Cookbook:Collard Greens

Collard Greens
CategoryLeafy greens

Cookbook | Recipes | Ingredients | Equipment | Techniques | Cookbook Disambiguation Pages | Ingredients

Collard greens, or just collards, are a leafy green vegetable closely related to others in the cabbage family.[1]



The collard plant is large and loose-leafed, with bright green coloration.[2] The leaves are wide and smooth, with prominent veins and thick stems.[3][4] The texture is tougher and more fibrous than other leafy greens, with the stems especially so.[5][6] They are bitter when raw and typically require cooking to mellow out.[4] Nutritionally, collards are an excellent source of calcium, iron, fiber, and vitamins A & C.[2]



The vegetable is unique because it flourishes in cool weather,[3] often tolerating temperatures as low as 5°F (-10°C) if it is gradually acclimated, though a sudden cool snap will kill it. Collards are available year-round, but the best-growing and traditional, seasons are autumn or winter. Many people prefer their taste after the first frost, and believe them richer and more nutritious.[1][2] Collards do become sweeter after the first frost, when photosynthesis is slowed.

Selection and storage


When buying collards, make sure to choose crisp, dark green leaves with no wilting, yellowness, or sliminess.[5][6] They can ideally be stored in the refrigerator, wrapped in a damp but not soggy towel, for about a week.[4][5] Do not wash them until immediately before use.[6] Once they are blanched or otherwise cooked, they can be frozen indefinitely or added to other dishes as desired.[6]



Before cooking collards, the first step is to remove the tough central stem and any very tough radial veins.[4][6] This is best done with a sharp knife but can also be done by simply tearing them off with your hands. You'll also want to wash them well by plunging them in fresh water, as this helps to remove any dirt or grit caught in the leaves.[6]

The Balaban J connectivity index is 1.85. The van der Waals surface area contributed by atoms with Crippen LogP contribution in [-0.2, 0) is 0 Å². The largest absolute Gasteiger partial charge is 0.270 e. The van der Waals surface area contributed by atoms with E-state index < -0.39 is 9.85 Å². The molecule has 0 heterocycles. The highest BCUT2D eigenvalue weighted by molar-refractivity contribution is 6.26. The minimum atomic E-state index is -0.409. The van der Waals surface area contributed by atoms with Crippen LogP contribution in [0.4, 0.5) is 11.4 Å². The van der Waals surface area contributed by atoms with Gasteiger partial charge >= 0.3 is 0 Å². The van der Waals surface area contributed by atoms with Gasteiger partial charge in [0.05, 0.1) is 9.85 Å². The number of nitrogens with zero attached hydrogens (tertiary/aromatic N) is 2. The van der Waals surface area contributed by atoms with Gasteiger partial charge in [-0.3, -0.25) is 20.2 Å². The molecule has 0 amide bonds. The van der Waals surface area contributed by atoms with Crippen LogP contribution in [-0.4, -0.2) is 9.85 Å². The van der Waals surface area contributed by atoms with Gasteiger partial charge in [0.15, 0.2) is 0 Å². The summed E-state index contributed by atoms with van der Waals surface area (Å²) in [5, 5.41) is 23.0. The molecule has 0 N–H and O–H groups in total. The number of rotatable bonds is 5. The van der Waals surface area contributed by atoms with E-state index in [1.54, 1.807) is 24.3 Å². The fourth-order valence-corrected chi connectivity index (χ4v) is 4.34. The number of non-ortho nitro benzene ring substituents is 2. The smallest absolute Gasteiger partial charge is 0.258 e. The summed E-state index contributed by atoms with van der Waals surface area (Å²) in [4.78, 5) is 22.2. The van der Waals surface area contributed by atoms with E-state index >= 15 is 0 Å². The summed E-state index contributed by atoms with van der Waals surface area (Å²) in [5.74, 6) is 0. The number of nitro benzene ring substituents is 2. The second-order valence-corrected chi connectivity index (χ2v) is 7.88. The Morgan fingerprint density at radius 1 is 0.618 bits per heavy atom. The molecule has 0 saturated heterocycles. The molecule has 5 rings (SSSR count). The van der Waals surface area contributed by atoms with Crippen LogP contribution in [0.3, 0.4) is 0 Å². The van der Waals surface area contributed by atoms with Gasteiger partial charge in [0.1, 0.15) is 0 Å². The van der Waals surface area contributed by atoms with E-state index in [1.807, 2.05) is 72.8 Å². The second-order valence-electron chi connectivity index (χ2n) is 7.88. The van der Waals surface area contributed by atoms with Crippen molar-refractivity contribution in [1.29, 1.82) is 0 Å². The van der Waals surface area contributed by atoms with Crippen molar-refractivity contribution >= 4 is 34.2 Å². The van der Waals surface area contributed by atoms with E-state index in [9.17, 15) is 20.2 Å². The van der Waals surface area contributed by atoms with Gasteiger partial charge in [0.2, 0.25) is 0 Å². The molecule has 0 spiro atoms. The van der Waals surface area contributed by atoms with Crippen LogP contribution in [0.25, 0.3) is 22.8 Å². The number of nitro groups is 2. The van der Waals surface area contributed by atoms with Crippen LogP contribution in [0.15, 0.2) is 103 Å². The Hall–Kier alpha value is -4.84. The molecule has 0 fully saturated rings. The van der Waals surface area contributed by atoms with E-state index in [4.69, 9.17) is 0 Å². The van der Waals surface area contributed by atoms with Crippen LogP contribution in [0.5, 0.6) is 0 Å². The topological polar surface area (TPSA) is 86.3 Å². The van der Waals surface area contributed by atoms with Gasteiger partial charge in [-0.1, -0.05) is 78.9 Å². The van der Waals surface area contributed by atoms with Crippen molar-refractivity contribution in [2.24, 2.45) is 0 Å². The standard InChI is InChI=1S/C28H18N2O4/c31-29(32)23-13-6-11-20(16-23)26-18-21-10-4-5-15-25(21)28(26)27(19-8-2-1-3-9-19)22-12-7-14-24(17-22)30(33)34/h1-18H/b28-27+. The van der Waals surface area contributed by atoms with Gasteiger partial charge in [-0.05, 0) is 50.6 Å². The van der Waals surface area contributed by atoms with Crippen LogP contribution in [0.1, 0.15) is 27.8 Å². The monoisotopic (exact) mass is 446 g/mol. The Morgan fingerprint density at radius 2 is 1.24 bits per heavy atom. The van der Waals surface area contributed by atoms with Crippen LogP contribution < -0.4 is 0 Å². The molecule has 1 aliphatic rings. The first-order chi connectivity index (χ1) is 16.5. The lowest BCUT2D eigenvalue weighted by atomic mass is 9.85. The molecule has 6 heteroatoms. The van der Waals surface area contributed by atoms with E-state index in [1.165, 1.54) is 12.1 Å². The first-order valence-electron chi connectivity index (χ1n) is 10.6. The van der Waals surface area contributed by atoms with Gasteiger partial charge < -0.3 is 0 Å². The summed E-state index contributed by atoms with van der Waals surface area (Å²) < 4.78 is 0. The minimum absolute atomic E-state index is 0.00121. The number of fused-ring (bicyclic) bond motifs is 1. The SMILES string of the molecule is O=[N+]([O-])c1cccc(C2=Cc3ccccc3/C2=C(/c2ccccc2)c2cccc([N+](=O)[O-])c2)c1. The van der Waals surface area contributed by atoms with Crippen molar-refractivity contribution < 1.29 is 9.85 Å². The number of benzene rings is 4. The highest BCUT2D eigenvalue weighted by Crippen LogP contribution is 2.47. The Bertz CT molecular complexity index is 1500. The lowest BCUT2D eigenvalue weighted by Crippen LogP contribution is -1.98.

Stewed collard greens

Collards comprise several traditional "soul food" dishes of the southern US, where they are often cooked using low, moist heat to soften their fibrous texture.[2][4][6] Traditional Southern recipes for collards often include some type of pork—such as a portion of the neck bone—or cured meat as a flavoring agent boiled along with the greens.[1][2][4] Acidic ingredients like vinegar, tomatoes, and apples may also be included.[4]



Several other leafy greens can be used as a substitute for collard greens. Kale is usually the best and most available option in regions where collards are sold.[1] Chard, bok choy, or yu choy leaves are also potential options.




  1. a b c d "What Are Collard Greens and How Do You Cook Them?". Allrecipes. Retrieved 2024-04-15.
  2. a b c d e Labensky, Sarah R.; Hause, Alan M.; Martel, Priscilla (2018-01-18). On Cooking: A Textbook of Culinary Fundamentals. Pearson. ISBN 978-0-13-444190-0.
  3. a b Collins, Food Source Information Colorado State University Fort. "Collard Greens". Food Source Information. Retrieved 2024-04-15.
  4. a b c d e f g "What Are Collard Greens?". Food Network. Retrieved 2024-04-15.
  5. a b c Thaler, Maximus; Safferstein, Dayna (2014-09). A Curious Harvest: The Practical Art of Cooking Everything. Quarry Books. ISBN 978-1-59253-928-4. {{cite book}}: Check date values in: |date= (help)
  6. a b c d e f g "What Are Collard Greens?". The Spruce Eats. Retrieved 2024-04-15.